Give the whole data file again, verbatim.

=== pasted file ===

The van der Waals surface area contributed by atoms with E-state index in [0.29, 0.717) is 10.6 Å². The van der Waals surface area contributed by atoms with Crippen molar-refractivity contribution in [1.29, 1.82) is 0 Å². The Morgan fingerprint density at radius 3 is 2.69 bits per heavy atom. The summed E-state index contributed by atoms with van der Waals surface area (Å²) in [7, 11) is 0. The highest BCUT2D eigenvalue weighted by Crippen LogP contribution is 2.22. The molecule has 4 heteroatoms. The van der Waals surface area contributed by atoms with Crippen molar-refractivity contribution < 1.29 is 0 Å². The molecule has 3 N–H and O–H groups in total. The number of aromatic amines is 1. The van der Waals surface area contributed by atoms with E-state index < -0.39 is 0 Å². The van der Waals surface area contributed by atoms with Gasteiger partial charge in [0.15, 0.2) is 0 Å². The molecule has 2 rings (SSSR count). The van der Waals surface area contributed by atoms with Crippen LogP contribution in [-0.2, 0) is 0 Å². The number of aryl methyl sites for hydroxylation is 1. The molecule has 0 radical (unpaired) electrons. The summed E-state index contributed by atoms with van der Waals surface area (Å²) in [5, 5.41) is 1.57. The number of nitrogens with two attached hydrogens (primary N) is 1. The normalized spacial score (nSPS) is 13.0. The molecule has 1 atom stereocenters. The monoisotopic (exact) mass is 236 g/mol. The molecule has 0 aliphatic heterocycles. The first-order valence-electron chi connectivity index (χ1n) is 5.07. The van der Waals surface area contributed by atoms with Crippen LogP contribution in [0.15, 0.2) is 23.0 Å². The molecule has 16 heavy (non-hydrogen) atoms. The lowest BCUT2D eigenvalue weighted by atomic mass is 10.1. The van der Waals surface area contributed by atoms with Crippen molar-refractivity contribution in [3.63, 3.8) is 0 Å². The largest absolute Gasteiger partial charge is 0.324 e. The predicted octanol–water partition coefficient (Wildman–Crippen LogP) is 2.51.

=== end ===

The van der Waals surface area contributed by atoms with E-state index in [0.29, 0.717) is 10.6 Å². The van der Waals surface area contributed by atoms with Crippen molar-refractivity contribution in [1.29, 1.82) is 0 Å². The Morgan fingerprint density at radius 3 is 2.69 bits per heavy atom. The summed E-state index contributed by atoms with van der Waals surface area (Å²) in [7, 11) is 0. The highest BCUT2D eigenvalue weighted by Crippen LogP contribution is 2.22. The molecule has 4 heteroatoms. The van der Waals surface area contributed by atoms with Crippen molar-refractivity contribution < 1.29 is 0 Å². The molecule has 3 N–H and O–H groups in total. The number of aromatic amines is 1. The van der Waals surface area contributed by atoms with E-state index < -0.39 is 0 Å². The van der Waals surface area contributed by atoms with Gasteiger partial charge in [0.15, 0.2) is 0 Å². The molecule has 2 rings (SSSR count). The van der Waals surface area contributed by atoms with Crippen LogP contribution in [-0.2, 0) is 0 Å². The number of aryl methyl sites for hydroxylation is 1. The molecule has 0 radical (unpaired) electrons. The summed E-state index contributed by atoms with van der Waals surface area (Å²) in [5, 5.41) is 1.57. The number of nitrogens with two attached hydrogens (primary N) is 1. The normalized spacial score (nSPS) is 13.0. The molecule has 1 atom stereocenters. The monoisotopic (exact) mass is 236 g/mol. The molecule has 0 aliphatic heterocycles. The first-order valence-electron chi connectivity index (χ1n) is 5.07. The van der Waals surface area contributed by atoms with Crippen LogP contribution in [0.15, 0.2) is 23.0 Å². The molecule has 16 heavy (non-hydrogen) atoms. The lowest BCUT2D eigenvalue weighted by atomic mass is 10.1. The van der Waals surface area contributed by atoms with Crippen molar-refractivity contribution in [3.63, 3.8) is 0 Å². The largest absolute Gasteiger partial charge is 0.324 e. The predicted octanol–water partition coefficient (Wildman–Crippen LogP) is 2.51.